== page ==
Over the past 3 weeks, we have covered option basics including pricing and payoffs. We've also covered Option greeks going deeper into Delta and Gamma last week.
This week, let's take a look at the rest of the greeks : Theta, Rho and Vega.
Theta is the decay of the option premium every day as the amount of time to realize volatility decreases. You can also think of this as the rent paid to own gamma.
The change in the price of an option given a decrease in time to expiration is represented by the greek letter theta. Th
Theta is not the same for al options. With a long time to go before expiration, almost anything is possible. Prices could go very high or very low. As time passes, if we haven't already started to move towards these far away values, the probability of them occurring becomes increasingly small. As a result, options further away from the current asset price decay to zero more slowly than those ATM.
OTM and ITM options have similar decay profiles.
Remember that an ITM call is just parity plus an OTM put.
The value of an asset is also dependent on interest rates determined by the cost ofof an asset. Rho measures our exposure to interest rates.
The change in the price of an option given a change in the risk-free interest rate is represented by the Greek letter rho r.
If you recall from put-call parity:
Combo = Parity + Carry
Call - Put = (Spot- Strike) + (Interest-Dividends)
Increasing interest rates increases the value of
Increasing combo values increases call values and decreases put values
High interest rates increase the value of leverage thereby increasing the value of the combos.
The change in option price for a unit change in volatility is represented by the Greek letter vega. (v)
An option derives its value based on the universe of possible outcomes. The greater the spread of value the underlying could realize, the greater the value of the call option. Volatility is the measure of possible values of the underlying. To calculate this number, we assume that the distribution of stock returns closely follows a normal distribution. Volatility is the standard deviation of these returns.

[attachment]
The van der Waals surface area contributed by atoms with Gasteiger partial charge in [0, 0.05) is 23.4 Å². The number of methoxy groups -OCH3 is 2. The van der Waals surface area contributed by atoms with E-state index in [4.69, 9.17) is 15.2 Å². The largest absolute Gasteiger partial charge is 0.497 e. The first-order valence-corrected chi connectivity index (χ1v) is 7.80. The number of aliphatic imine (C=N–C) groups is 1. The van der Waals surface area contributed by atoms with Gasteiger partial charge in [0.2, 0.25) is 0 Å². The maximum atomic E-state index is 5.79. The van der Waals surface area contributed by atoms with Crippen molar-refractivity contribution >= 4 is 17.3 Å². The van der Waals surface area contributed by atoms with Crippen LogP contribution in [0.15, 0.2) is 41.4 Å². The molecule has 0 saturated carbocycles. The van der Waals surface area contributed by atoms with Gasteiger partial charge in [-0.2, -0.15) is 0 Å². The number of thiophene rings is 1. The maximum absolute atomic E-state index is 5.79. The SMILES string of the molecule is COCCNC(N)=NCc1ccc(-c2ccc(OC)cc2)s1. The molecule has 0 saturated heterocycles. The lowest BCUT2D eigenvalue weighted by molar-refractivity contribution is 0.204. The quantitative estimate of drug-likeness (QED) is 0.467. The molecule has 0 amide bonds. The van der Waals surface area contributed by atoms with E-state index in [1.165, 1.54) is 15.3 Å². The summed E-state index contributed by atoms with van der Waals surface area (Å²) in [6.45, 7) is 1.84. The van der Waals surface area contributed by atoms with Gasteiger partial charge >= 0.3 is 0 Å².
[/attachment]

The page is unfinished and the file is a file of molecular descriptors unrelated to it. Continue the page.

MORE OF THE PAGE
"Implied volatility" is the expected future volatility of price returns during the term of the option.
Consider that car insurance for a longer period of time costs more than for a shorter period. It makes sense that an increase in risk factors would have a greater effect on a longer-term policy. In our case, the risk factor in question is volatility.
As the duration of an option position increases, so does its vega exposure because it has a greater amount of time to realize a potential spot price movement based on the implied volatility of the market.
The vega of an option position is the measure of exposure to implied volatility. When long options, we are long vega. When short options, we are short vega.
Volatility measures the degree of movement in stock returns over a specific period of time.
-Higher daily moves in the underlying = higher volatility
-Higher implied volatility increases the value of being long gamma
-Higher implied volatility increases the value of an option
-Longer-term options have a greater sensitivity to implied volatility because they have more vega.
Option Values - Rules of Thumb
1. Option premium for ATM options scales with square root of time. So an option of 4x the duration has 2x the value.
2. The implied volatility of an asset is the expected 1-year standard deviation of that asset. The value of a 1-year ATM straddle (long call and long put) is dependent on the expected 1-year standard deviation.
1-year ATM straddle value = Volatility * Spot * 0.8
3. If we double the implied volatility, we double the straddle premium
4. The vega of an ATM option = premium / implied volatility